And while many states may have some limited protections from disclosure under FOIA or similar open government statutes, what about the third-party auditor?
Depending on the participating states, it is wise to negotiate a confidentiality and non-disclosure agreement as the audit is commenced to protect your sensitive information.
Because one unintended consequence that we have seen as a result of these audits are additional lawsuits. Shareholder derivative and class-action owner lawsuits have become while not commonplace, frequent enough to be of major concern.
Voluntary Disclosure Agreement Basics
The Voluntary Disclosure Agreement (VDA) is designed to bring companies that are currently out-of-compliance into compliance. It is the carrot to the audit stick. It is typically a kinder, gentler process than an audit.
How a VDA is Different than an Audit
The VDA process varies by state, in the intsenity and the breadth of the self-audit. Some states may allow you to simply disclose what is past due on a report and move on to annual compliance.
Meanwhile, in other states, like New York and Delaware, the process is much more intensive and looks very similar to an audit. The state administrators, and even third-party administrators acting on behalf of the state, will expect to see much of the same work in a VDA that you would see in an audit.
This would include a review of all bank accounts, general ledger accounts, AR and AP files, corporate history, and tax returns. The states may highly scrutinize your work, particularly if you must complete any estimation or sampling processes during the VDA. Any conclusions you make will be reviewed by the state prior to accepting the VDA.
Pros and Cons to the VDA
The VDA process typically ends with a waiver or a reduction of penalties and interest from the state on all your past due property. Some states will also waive their rights to audit for the property types and look-back period covered by the VDA.
In exchange, the holder promises to continue to report and remain in compliance.
As discussed above, depending on the state, the VDA process can be as intensive as an audit. However, the VDA process does allow for more self-guided timelines that may work better with your core business functions, allowing you to focus on tasks like year-end close when it is most needed instead of responding to an auditor’s requests.
Not all states have a VDA process. Notably, California does not currently have a VDA process and will assess penalties and interest on late reported property.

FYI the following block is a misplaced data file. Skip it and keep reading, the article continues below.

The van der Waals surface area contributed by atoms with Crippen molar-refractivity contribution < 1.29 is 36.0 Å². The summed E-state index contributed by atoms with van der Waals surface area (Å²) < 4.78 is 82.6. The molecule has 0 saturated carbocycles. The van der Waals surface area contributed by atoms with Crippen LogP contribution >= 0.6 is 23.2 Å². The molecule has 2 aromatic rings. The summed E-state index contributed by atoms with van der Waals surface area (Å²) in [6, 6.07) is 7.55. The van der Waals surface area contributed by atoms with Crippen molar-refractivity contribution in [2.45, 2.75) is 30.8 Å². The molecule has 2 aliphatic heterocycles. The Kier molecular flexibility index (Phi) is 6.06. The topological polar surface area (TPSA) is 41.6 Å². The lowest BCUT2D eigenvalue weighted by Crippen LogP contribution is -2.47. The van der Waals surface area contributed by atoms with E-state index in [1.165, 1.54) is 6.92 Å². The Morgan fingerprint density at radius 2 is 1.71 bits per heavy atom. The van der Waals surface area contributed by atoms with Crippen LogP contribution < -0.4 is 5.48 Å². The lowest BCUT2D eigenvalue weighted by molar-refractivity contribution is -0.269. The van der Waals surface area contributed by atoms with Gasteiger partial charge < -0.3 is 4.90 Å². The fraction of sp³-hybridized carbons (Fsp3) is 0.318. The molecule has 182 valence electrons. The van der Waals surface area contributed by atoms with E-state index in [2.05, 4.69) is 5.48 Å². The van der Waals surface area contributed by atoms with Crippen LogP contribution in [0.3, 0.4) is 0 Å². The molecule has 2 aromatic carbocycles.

When states do have VDAs, typically companies have only one chance to participate, at the beginning of their compliance history.
Claiming Unclaimed Property
At the end of this rainbow, there could be a pot of gold – the state could be holding property that is due to your company!
And after all the expense and pain of compliance, and possibly audits and VDAs, wouldn’t it be nice to bring in some money for your company?
You should search in your state of incorporation, as well as all states that you do business in. For large companies, this will involve a comprehensive search in all reporting jurisdictions.
Don’t forget to search for variations of your company name. For example, if you are ABC Corporation, then try ABC Corp and A B C Corp, and Corp ABC. You should also search as both businesses and individuals, since some times corporate names are parsed as individuals. Some state databases are more sophisticated that others but some will only return exact matches.
Once properties are identified in a state database, then a claim must be initiated. In most cases, the claiming employee will need a power of attorney from corporate officers to be able to complete the claims process.
I typically recommend that companies wait until after they have begun annual compliance reporting to reduce the risk that claiming property triggers an audit. Think of this money as your reward for a job well done.
Unclaimed Property Organizations
The main organization for holders is the Unclaimed Property Professionals Organization (UPPO). UPPO provides training to corporate stakeholders, advocacy for holders to state administrators and legislators, legislation and litigation tracking, and litigation assistance or amicus curiae briefs on behalf of the holder community.
Meanwhile, the states have their own organization, the National Association of Unclaimed Property Administrators (NAUPA). While once a stand-alone organization, they have recently become part of the National Association of State Treasurers (NAST).
The Uniform Law Commission (ULC) drafts model acts so that state laws may have uniformity between the various jurisdictions. The ULC model acts are not acts of law, at least until passed by the various state legislatures. Unfortunately for unclaimed property practitioners, there has been very little uniform adoption of the ULC model acts.
Beyond the Introduction to Unclaimed Property
Are you ready to go beyond the introduction to unclaimed property and dive deep into the issues?
Then check out these other resources from DeCarrera Law:
Unclaimed Property Litigation in-depth looks at the cases that have shaped unclaimed property laws and current cases that have the potential to re-shape the unclaimed property landscape.
UP Alerts are updates on unclaimed property, which can include statutory updates, litigation alerts, and miscellaneous commentary.